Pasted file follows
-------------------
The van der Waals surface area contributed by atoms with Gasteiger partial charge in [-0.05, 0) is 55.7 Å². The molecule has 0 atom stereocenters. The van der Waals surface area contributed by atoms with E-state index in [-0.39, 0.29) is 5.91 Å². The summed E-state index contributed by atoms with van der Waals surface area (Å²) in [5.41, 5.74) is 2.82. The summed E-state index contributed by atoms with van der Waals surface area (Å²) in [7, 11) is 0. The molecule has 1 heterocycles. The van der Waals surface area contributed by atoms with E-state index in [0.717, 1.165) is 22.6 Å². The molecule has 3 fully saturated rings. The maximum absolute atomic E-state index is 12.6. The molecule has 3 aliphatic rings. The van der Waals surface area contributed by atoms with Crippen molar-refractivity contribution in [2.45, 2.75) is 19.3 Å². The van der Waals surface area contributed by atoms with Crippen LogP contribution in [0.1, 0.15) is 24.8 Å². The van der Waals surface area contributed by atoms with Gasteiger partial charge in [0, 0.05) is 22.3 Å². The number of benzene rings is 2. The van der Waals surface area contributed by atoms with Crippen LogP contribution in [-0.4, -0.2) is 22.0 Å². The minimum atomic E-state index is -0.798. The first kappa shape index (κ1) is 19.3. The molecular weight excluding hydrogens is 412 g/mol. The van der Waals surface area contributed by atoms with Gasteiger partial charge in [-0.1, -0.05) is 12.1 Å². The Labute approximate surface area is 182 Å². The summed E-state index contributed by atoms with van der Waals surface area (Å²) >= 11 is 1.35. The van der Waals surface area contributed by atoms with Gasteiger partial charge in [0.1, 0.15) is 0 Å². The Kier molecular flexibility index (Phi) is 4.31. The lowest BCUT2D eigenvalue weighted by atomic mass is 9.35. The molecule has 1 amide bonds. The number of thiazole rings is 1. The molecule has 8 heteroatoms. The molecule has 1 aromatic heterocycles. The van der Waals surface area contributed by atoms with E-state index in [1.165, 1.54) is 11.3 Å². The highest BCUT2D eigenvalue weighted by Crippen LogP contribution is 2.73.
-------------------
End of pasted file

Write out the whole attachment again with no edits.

The van der Waals surface area contributed by atoms with Gasteiger partial charge in [-0.05, 0) is 55.7 Å². The molecule has 0 atom stereocenters. The van der Waals surface area contributed by atoms with E-state index in [-0.39, 0.29) is 5.91 Å². The summed E-state index contributed by atoms with van der Waals surface area (Å²) in [5.41, 5.74) is 2.82. The summed E-state index contributed by atoms with van der Waals surface area (Å²) in [7, 11) is 0. The molecule has 1 heterocycles. The van der Waals surface area contributed by atoms with E-state index in [0.717, 1.165) is 22.6 Å². The molecule has 3 fully saturated rings. The maximum absolute atomic E-state index is 12.6. The molecule has 3 aliphatic rings. The van der Waals surface area contributed by atoms with Crippen molar-refractivity contribution in [2.45, 2.75) is 19.3 Å². The van der Waals surface area contributed by atoms with Crippen LogP contribution in [0.1, 0.15) is 24.8 Å². The van der Waals surface area contributed by atoms with Gasteiger partial charge in [0, 0.05) is 22.3 Å². The number of benzene rings is 2. The van der Waals surface area contributed by atoms with Crippen LogP contribution in [-0.4, -0.2) is 22.0 Å². The minimum atomic E-state index is -0.798. The first kappa shape index (κ1) is 19.3. The molecular weight excluding hydrogens is 412 g/mol. The van der Waals surface area contributed by atoms with Gasteiger partial charge in [-0.1, -0.05) is 12.1 Å². The Labute approximate surface area is 182 Å². The summed E-state index contributed by atoms with van der Waals surface area (Å²) >= 11 is 1.35. The van der Waals surface area contributed by atoms with Gasteiger partial charge in [0.1, 0.15) is 0 Å². The Kier molecular flexibility index (Phi) is 4.31. The lowest BCUT2D eigenvalue weighted by atomic mass is 9.35. The molecule has 1 amide bonds. The number of thiazole rings is 1. The molecule has 8 heteroatoms. The molecule has 1 aromatic heterocycles. The van der Waals surface area contributed by atoms with E-state index in [1.165, 1.54) is 11.3 Å². The highest BCUT2D eigenvalue weighted by Crippen LogP contribution is 2.73.